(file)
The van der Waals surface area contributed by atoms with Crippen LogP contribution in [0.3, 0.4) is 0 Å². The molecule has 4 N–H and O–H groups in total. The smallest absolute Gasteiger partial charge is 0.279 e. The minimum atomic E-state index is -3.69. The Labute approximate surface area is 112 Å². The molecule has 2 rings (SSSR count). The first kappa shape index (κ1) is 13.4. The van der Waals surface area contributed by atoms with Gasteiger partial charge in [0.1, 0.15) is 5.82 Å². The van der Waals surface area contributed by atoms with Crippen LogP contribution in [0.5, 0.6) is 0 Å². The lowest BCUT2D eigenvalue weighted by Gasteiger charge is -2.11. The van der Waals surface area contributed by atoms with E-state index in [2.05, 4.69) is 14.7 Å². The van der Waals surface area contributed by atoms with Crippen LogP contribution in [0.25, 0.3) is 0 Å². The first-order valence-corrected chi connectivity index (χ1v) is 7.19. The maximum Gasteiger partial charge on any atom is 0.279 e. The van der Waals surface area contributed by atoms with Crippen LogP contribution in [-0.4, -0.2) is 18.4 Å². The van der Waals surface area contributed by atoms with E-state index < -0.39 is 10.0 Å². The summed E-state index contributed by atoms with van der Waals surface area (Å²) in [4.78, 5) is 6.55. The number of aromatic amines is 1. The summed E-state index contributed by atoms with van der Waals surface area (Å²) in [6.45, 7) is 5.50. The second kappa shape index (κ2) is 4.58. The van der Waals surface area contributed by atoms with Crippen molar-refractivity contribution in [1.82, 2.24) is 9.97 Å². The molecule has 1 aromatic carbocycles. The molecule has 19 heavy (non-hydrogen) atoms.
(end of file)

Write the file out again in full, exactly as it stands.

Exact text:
The van der Waals surface area contributed by atoms with Crippen LogP contribution in [0.3, 0.4) is 0 Å². The molecule has 4 N–H and O–H groups in total. The smallest absolute Gasteiger partial charge is 0.279 e. The minimum atomic E-state index is -3.69. The Labute approximate surface area is 112 Å². The molecule has 2 rings (SSSR count). The first kappa shape index (κ1) is 13.4. The van der Waals surface area contributed by atoms with Gasteiger partial charge in [0.1, 0.15) is 5.82 Å². The van der Waals surface area contributed by atoms with Crippen LogP contribution in [0.5, 0.6) is 0 Å². The lowest BCUT2D eigenvalue weighted by Gasteiger charge is -2.11. The van der Waals surface area contributed by atoms with E-state index in [2.05, 4.69) is 14.7 Å². The van der Waals surface area contributed by atoms with Crippen LogP contribution in [0.25, 0.3) is 0 Å². The first-order valence-corrected chi connectivity index (χ1v) is 7.19. The maximum Gasteiger partial charge on any atom is 0.279 e. The van der Waals surface area contributed by atoms with Crippen LogP contribution in [-0.4, -0.2) is 18.4 Å². The van der Waals surface area contributed by atoms with E-state index < -0.39 is 10.0 Å². The summed E-state index contributed by atoms with van der Waals surface area (Å²) in [4.78, 5) is 6.55. The number of aromatic amines is 1. The summed E-state index contributed by atoms with van der Waals surface area (Å²) in [6.45, 7) is 5.50. The second kappa shape index (κ2) is 4.58. The van der Waals surface area contributed by atoms with Crippen molar-refractivity contribution in [1.82, 2.24) is 9.97 Å². The molecule has 1 aromatic carbocycles. The molecule has 19 heavy (non-hydrogen) atoms.